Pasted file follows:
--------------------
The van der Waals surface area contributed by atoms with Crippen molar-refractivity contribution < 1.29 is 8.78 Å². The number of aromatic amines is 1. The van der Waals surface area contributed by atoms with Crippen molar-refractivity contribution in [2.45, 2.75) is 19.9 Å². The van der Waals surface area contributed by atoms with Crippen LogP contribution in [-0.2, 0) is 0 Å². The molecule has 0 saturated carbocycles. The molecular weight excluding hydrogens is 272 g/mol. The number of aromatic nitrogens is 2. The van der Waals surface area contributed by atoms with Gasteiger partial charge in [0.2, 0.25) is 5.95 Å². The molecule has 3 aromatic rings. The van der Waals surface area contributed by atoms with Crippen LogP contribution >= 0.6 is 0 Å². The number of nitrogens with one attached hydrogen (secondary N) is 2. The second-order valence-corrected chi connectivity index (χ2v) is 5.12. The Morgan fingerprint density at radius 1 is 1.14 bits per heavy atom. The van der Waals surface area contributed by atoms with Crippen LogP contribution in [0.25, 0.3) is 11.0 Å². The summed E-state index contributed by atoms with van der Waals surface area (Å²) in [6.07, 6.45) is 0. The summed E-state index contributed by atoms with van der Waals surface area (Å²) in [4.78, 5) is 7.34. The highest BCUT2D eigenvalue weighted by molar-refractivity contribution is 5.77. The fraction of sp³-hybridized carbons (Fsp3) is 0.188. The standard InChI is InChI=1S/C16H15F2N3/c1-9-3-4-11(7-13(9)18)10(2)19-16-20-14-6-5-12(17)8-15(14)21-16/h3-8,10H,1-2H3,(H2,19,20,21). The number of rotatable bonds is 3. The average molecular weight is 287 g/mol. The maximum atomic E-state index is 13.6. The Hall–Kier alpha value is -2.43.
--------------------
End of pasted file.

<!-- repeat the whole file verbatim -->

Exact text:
The van der Waals surface area contributed by atoms with Crippen molar-refractivity contribution < 1.29 is 8.78 Å². The number of aromatic amines is 1. The van der Waals surface area contributed by atoms with Crippen molar-refractivity contribution in [2.45, 2.75) is 19.9 Å². The van der Waals surface area contributed by atoms with Crippen LogP contribution in [-0.2, 0) is 0 Å². The molecule has 0 saturated carbocycles. The molecular weight excluding hydrogens is 272 g/mol. The number of aromatic nitrogens is 2. The van der Waals surface area contributed by atoms with Gasteiger partial charge in [0.2, 0.25) is 5.95 Å². The molecule has 3 aromatic rings. The van der Waals surface area contributed by atoms with Crippen LogP contribution >= 0.6 is 0 Å². The number of nitrogens with one attached hydrogen (secondary N) is 2. The second-order valence-corrected chi connectivity index (χ2v) is 5.12. The Morgan fingerprint density at radius 1 is 1.14 bits per heavy atom. The van der Waals surface area contributed by atoms with Crippen LogP contribution in [0.25, 0.3) is 11.0 Å². The summed E-state index contributed by atoms with van der Waals surface area (Å²) in [6.07, 6.45) is 0. The summed E-state index contributed by atoms with van der Waals surface area (Å²) in [4.78, 5) is 7.34. The highest BCUT2D eigenvalue weighted by molar-refractivity contribution is 5.77. The fraction of sp³-hybridized carbons (Fsp3) is 0.188. The standard InChI is InChI=1S/C16H15F2N3/c1-9-3-4-11(7-13(9)18)10(2)19-16-20-14-6-5-12(17)8-15(14)21-16/h3-8,10H,1-2H3,(H2,19,20,21). The number of rotatable bonds is 3. The average molecular weight is 287 g/mol. The maximum atomic E-state index is 13.6. The Hall–Kier alpha value is -2.43.